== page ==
When watching dance sequences enough times you recognize certain steps—this tap dance is from this movie, this from another. If one describes “John Woo”, I would think of birds flying in slow motion, I would think of people pointing guns in a circle or a quadrangle at each other, the so-called “Mexican standoff”, and I would think of an artist using violence to elucidate character, with movement as a form of dialogue. I’m going to ask you: What is a John Woo film? What is your mark on cinema?
I don’t know how to describe it! [laughs] It’s a “modern times” cinema, I think. I find myself spiritually not living in nowadays, in the present. I think I’m pretty much like an ancient knight in the past. I always have greatly admired the spirit of Chinese knights, always helping people, saving people, fighting for justice, and having a sense of honour and also as never afraid to signify heroism himself in real life. In my movies, I’m doing the same thing. So it’s hard to use anything to describe it. I have helped a lot of people without any expectation of the favour being returned.
When making a film, how conscious are you of putting in the trademark Woo-bits?
A lot of those things came up organically on the set, and I didn’t plan for them. There was only one movie, Mission Impossible: 2, when Tom Cruise is walking by the fire. I had a CG white dove flying around the camera, so that one was planned. But most of the time, the use of birds just came up on the set. Sometimes I didn’t want to use them for every movie! When I was filming Face/Off, at the last moment, the inclusion of a bird was highly requested from the crew. They said, “John, let’s get a dove for this!”
Anyway, I love birds, I always want to have some spiritual symbol for the story and it all starts from The Killer. It’s a story about a good guy and a bad guy, but the bad guy is not always so bad, and he has some good qualities inside his heart, and people misunderstand him. When I was in high school, I used to draw the posters for the church every week, and I used the dove as a main character. So when I made The Killer, I wanted to show these two guys both have a good heart, and show it visually. Then all of a sudden I came up with the idea of using the dove. The church is open for good people and bad people, especially these two heroes. They are fighting for the truth or something like that, and defending the truth. When I use a bird as a part of a montage, with a shot of the bird flying over the candle, it would speak to the purity inside their heart.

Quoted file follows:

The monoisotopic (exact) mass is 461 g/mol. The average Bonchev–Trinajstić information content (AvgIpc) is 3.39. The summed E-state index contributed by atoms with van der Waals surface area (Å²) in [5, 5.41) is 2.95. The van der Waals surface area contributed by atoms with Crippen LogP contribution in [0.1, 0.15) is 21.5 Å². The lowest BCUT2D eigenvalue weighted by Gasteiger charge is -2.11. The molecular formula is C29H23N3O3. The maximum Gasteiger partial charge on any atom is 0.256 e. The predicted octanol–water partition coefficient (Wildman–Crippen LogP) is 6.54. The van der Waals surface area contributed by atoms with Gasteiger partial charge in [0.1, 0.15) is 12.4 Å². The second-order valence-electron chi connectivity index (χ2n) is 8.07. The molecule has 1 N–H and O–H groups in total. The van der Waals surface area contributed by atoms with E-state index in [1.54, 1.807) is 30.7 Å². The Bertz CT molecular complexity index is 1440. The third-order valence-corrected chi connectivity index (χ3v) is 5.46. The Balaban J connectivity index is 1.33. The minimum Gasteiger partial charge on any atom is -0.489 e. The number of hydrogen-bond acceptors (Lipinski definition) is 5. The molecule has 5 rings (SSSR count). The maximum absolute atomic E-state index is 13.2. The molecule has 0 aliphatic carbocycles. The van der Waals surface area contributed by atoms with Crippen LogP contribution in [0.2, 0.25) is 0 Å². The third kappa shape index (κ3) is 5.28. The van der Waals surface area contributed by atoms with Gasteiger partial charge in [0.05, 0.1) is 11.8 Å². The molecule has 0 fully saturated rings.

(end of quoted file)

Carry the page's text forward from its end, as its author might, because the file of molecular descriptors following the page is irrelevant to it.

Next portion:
You were shooting films in Hong Kong just before Hong Kong went back to being formally part of China. You were shooting in Hong Kong when it was very violent, but very free. Hong Kong now is very not free, and it’s violent in a different, more quiet way. What do you think has been lost since that time?
In old times, especially in the 1960s, the Hong Kong people were very united. They all had the same goals, they all had a similar heart, and they all liked to take care of each other and cared about each other. If your neighbour needed any help, or somebody got hurt, some tragic thing happened, they all came together, and they all comforted and helped each other. That kind of behaviour is like the Chinese knight spirit, a form of chivalry. Everybody is all about chivalry, but in the meantime that we had so many opportunities to see movies from all over the world, and this made us learn quite a lot. The 1980s were the most creative years, and there were many new creations. We had a lot of creative freedom, we could do whatever we wanted and there was no serious censorship and we could do as much as we could. So what we have got is the freedom of everything.